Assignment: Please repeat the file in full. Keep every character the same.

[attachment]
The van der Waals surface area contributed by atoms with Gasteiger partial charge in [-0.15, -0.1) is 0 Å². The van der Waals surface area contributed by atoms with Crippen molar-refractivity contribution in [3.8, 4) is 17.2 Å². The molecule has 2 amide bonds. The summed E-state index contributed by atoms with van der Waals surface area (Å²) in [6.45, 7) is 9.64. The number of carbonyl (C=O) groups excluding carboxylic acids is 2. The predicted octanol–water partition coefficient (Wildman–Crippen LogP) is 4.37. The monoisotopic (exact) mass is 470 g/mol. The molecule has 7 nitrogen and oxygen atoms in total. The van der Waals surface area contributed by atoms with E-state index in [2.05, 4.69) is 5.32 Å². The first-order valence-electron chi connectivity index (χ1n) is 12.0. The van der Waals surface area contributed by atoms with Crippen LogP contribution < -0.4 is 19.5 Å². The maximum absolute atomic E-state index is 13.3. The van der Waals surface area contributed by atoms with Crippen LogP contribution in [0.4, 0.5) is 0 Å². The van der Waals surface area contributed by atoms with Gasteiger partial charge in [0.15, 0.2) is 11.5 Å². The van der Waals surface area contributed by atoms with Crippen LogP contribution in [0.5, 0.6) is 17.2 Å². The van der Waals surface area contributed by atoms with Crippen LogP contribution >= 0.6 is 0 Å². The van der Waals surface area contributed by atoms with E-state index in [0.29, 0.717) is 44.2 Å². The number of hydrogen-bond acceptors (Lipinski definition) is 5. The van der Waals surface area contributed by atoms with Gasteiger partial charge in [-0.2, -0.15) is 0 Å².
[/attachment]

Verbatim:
The van der Waals surface area contributed by atoms with Gasteiger partial charge in [-0.15, -0.1) is 0 Å². The van der Waals surface area contributed by atoms with Crippen molar-refractivity contribution in [3.8, 4) is 17.2 Å². The molecule has 2 amide bonds. The summed E-state index contributed by atoms with van der Waals surface area (Å²) in [6.45, 7) is 9.64. The number of carbonyl (C=O) groups excluding carboxylic acids is 2. The predicted octanol–water partition coefficient (Wildman–Crippen LogP) is 4.37. The monoisotopic (exact) mass is 470 g/mol. The molecule has 7 nitrogen and oxygen atoms in total. The van der Waals surface area contributed by atoms with E-state index in [2.05, 4.69) is 5.32 Å². The first-order valence-electron chi connectivity index (χ1n) is 12.0. The van der Waals surface area contributed by atoms with Crippen LogP contribution < -0.4 is 19.5 Å². The maximum absolute atomic E-state index is 13.3. The van der Waals surface area contributed by atoms with Crippen LogP contribution in [0.4, 0.5) is 0 Å². The van der Waals surface area contributed by atoms with Gasteiger partial charge in [0.15, 0.2) is 11.5 Å². The van der Waals surface area contributed by atoms with Crippen LogP contribution in [0.5, 0.6) is 17.2 Å². The van der Waals surface area contributed by atoms with Crippen LogP contribution >= 0.6 is 0 Å². The van der Waals surface area contributed by atoms with E-state index in [0.29, 0.717) is 44.2 Å². The number of hydrogen-bond acceptors (Lipinski definition) is 5. The van der Waals surface area contributed by atoms with Gasteiger partial charge in [-0.2, -0.15) is 0 Å².